War With Pigeons: A Novel
aStoryTelling, Inc. (2010)
Reviewed by Olivera Baumgartner-Jackson for Reader Views (08/10)
If there is one culture that is truly a perennial mystery to me here in the USA, it would be the world of Asian-Americans. Down South we do have a fair amount of Vietnamese-Americans, and a token few others; and while I’ve always enjoyed their cuisine as well as shopping their markets, I can not say I’ve ever made a friend among them. They always seem so mysterious, so different and slightly withdrawn from the rest of us.
So I have to admit that I’ve read “War With Pigeons” with real pleasure, not only for the story, but even more so for the slight unveiling of this mysterious world.
At first glance, Tae Kim’s “War With Pigeons” would probably be classified as a mystery novel, although further reading would reveal strong elements of an engaging and intriguing love story as well. More than anything though I would call it a love song to being strongly rooted in one’s culture and not losing one’s identity even while being successful in a foreign world.
Peter, a young attorney, is in charge of taking care of his deceased friend’s estate. Simon died under violent circumstances, and through a diary found among Simon’s possessions emerges a very different image of the successful young Korean-American. Peter realizes how little he really knew his friend, and how little he understood what was driving him, and at the same time also discovers some rather unsettling truths about himself.
Filled with detailed, thoughtfully drawn and engaging characters, with a great flow to the story and a series of fascinating descriptions of scenes probably well known to Korean-Americans, but utterly foreign to most other readers, this novel grabs you and does not let go. Absorbing interactions between family members, business partners and acquaintances; great insights into the dynamics of Korean-American society and its rules; scenes from Korean cafes, room salons and clubs; appealing, yet very human heroes and truly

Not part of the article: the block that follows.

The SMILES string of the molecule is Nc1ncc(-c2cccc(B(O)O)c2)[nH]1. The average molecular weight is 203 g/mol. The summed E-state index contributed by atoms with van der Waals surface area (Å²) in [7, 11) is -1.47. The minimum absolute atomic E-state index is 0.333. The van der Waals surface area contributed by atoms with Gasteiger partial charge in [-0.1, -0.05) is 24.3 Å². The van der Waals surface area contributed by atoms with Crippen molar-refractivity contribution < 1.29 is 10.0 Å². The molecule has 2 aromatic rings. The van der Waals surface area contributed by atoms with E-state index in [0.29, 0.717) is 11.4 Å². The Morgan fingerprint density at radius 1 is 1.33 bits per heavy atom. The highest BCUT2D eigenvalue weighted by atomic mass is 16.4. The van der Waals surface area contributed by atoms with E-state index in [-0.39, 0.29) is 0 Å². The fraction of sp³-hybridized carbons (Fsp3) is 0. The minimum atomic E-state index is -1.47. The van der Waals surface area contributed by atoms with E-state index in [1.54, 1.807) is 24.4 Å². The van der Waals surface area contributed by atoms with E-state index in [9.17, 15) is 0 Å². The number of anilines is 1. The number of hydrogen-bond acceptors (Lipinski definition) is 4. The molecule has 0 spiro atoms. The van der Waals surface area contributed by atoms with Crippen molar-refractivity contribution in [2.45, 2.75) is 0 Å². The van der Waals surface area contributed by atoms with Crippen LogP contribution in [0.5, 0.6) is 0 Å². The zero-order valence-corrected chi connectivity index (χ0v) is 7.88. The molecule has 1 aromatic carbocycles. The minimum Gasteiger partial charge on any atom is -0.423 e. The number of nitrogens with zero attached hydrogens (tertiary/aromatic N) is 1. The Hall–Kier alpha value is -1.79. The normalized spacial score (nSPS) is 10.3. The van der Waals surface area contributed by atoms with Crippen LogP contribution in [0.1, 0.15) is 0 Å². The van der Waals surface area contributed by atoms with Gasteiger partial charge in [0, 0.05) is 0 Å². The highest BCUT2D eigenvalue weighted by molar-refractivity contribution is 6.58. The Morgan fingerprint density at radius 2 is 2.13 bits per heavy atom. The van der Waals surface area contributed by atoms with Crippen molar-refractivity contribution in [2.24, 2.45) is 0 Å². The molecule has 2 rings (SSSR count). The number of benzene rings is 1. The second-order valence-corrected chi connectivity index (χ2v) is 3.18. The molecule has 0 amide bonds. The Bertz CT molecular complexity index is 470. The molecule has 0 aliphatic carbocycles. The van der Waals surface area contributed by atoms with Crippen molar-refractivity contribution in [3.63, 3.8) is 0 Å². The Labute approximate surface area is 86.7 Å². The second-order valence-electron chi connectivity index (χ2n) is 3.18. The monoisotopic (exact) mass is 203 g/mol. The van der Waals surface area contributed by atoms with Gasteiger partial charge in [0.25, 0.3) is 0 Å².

despicable villains – all of this draws the reader in quickly and definitely keeps one’s interest fully engaged.
Simon’s struggle to do the right thing and his tormented musings are very credible and I found myself turning pages with anticipation, wanting and needing to know more. While the whole book was fairly dark, it was also undeniably beautiful and rather poetic. One of my favorite passages was the one about Peter eating the Asian pear, where at least as much was said between the lines as it was in them.
My only – and very slight – criticism is actually something that could well be a cultural difference and not really author’s failing at all. I found a lot of the dialogue somewhat stiff, but that could well be a reflection of a culture totally unknown to me. Also, a bit of proofreading would have caught some misspellings, typos and inconsistent punctuation – which at times proved to be rather amusing.
I would highly recommend Tae Kim’s “War With Pigeons” to readers who are curious about cultures different from theirs, and all those who simply enjoy a well written book.